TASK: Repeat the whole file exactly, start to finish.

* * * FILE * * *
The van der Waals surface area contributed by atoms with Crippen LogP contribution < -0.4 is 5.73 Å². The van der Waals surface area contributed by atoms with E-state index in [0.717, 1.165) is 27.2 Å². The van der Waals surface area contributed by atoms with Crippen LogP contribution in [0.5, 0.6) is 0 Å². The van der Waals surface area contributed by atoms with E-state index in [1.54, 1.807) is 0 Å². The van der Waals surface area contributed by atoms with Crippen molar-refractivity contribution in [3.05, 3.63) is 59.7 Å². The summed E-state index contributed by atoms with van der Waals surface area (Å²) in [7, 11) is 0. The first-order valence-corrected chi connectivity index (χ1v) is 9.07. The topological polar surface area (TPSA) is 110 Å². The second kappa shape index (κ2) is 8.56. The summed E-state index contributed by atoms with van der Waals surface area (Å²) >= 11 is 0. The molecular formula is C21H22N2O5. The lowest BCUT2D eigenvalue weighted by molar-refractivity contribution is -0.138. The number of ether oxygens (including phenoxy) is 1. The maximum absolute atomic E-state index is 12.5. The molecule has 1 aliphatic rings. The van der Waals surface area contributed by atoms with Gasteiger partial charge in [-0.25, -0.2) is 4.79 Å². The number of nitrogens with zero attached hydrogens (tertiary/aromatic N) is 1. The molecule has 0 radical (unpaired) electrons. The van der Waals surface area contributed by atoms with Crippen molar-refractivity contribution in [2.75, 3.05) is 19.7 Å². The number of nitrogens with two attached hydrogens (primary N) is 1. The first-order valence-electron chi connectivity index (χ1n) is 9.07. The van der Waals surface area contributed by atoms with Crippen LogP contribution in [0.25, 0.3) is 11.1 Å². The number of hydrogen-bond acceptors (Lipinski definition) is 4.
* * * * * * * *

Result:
The van der Waals surface area contributed by atoms with Crippen LogP contribution < -0.4 is 5.73 Å². The van der Waals surface area contributed by atoms with E-state index in [0.717, 1.165) is 27.2 Å². The van der Waals surface area contributed by atoms with Crippen LogP contribution in [0.5, 0.6) is 0 Å². The van der Waals surface area contributed by atoms with E-state index in [1.54, 1.807) is 0 Å². The van der Waals surface area contributed by atoms with Crippen molar-refractivity contribution in [3.05, 3.63) is 59.7 Å². The summed E-state index contributed by atoms with van der Waals surface area (Å²) in [7, 11) is 0. The first-order valence-corrected chi connectivity index (χ1v) is 9.07. The topological polar surface area (TPSA) is 110 Å². The second kappa shape index (κ2) is 8.56. The summed E-state index contributed by atoms with van der Waals surface area (Å²) >= 11 is 0. The molecular formula is C21H22N2O5. The lowest BCUT2D eigenvalue weighted by molar-refractivity contribution is -0.138. The number of ether oxygens (including phenoxy) is 1. The maximum absolute atomic E-state index is 12.5. The molecule has 1 aliphatic rings. The van der Waals surface area contributed by atoms with Gasteiger partial charge in [-0.25, -0.2) is 4.79 Å². The number of nitrogens with zero attached hydrogens (tertiary/aromatic N) is 1. The molecule has 0 radical (unpaired) electrons. The van der Waals surface area contributed by atoms with Crippen molar-refractivity contribution in [2.75, 3.05) is 19.7 Å². The number of nitrogens with two attached hydrogens (primary N) is 1. The first-order valence-electron chi connectivity index (χ1n) is 9.07. The van der Waals surface area contributed by atoms with Crippen LogP contribution in [0.25, 0.3) is 11.1 Å². The number of hydrogen-bond acceptors (Lipinski definition) is 4.